Jenny Worstall is the author of several collections of short stories and two novels.
I've enjoyed reading every one of them.The other day I was pleased to notice Miss Worstall had released a new book and I put it on my reading list straightaway.
The Mysterious Disappearance of Mr Spearman
This was something new. I don't think of Jenny Worstall as a crime writer; more a writer of light comedic romances and quirky tales.
is a novella and I was surprised by the sub-title: a cosy crime novella.
Also, what is cosy crime?I've noticed this category before and decided it was time to find out. Cue quick Google search and a helpful Wiki definition.
A cosy mystery aka "cosies" is a sub-genre of crime fiction where sex and violence are played down or laughed at.
Also, the crime and its detection takes place in a small, socially intimate community.
The small, socially intimate community in The Mysterious Disappearance of Mr Spearman is the sleepy market town of Burcliffe in the south of England.
Most of the characters know each other, some better than others.
Broken hearted primary school teacher, Rosie Rainbow, provides a love interest for the story but it's not sexed-up.
There's some violence around the disappearance of school catering manager, Mr Spearman, but it's not graphic or particularly detailed.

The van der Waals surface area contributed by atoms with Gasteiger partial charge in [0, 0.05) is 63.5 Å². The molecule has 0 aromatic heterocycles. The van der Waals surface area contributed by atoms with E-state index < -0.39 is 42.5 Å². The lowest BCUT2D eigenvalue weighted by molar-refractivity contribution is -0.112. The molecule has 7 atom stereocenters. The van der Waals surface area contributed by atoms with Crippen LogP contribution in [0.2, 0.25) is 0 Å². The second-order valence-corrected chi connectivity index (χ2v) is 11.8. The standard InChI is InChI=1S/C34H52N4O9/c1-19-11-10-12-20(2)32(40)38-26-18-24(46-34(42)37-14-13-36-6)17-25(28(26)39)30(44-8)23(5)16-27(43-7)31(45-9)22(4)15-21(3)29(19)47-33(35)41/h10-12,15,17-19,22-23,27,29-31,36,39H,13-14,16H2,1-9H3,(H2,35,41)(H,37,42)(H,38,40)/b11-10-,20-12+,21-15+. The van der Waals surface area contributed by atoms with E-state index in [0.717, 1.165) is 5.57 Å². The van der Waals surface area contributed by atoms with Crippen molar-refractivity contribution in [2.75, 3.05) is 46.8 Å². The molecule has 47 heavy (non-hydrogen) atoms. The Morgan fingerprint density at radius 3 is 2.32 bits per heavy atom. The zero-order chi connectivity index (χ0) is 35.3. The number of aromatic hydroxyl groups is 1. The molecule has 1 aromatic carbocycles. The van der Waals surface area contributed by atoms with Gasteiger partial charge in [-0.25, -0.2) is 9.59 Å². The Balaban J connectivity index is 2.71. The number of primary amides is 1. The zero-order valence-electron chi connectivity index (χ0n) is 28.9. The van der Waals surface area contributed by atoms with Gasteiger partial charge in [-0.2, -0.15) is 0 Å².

The end of the book description on the Amazon page suggests that "this cosy crime novella can best be enjoyed with a large pot of tea and a mind eager to spot the cheesy clues," hinting that there may be some humour in store - which there is.
The plot twists and turns to a neatly tied up conclusion.The action is pacey and the storyline unfolds rapidly with clues appearing in the most unexpected places.
The main character is the jilted Rosie whose own romance is backgrounded to the cosy crime but helps to link her to it.
There's a full supporting cast from the local police, the primary school and the retirement home.
The author has shown in her other books that she's good at giving the reader little pen-portraits of her characters and she's done this really well once again in The Mysterious Disappearance of Mr Spearman.
I particularly enjoyed the parts of the story that were set in the primary school especially on Miss Rainbow's class outing.
Miss Worstall has a real flair for encapsulating life in a British primary school and describing the funny little ways of primary age children.
Two of the stars are Rosie's pupils, Ollie and Susie, who demonstrate the acute and pertinent observations that children can sometimes make.
Both children are charming but remarkably astute.
The novella is an enjoyable, light and entertaining read.It's humorous and the "cheesy clues" contribute to the fun.
The Mysterious Disappearance of Mr Spearman is definitely a cosy and it's definitely worth reading.
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by Jenny Worstall
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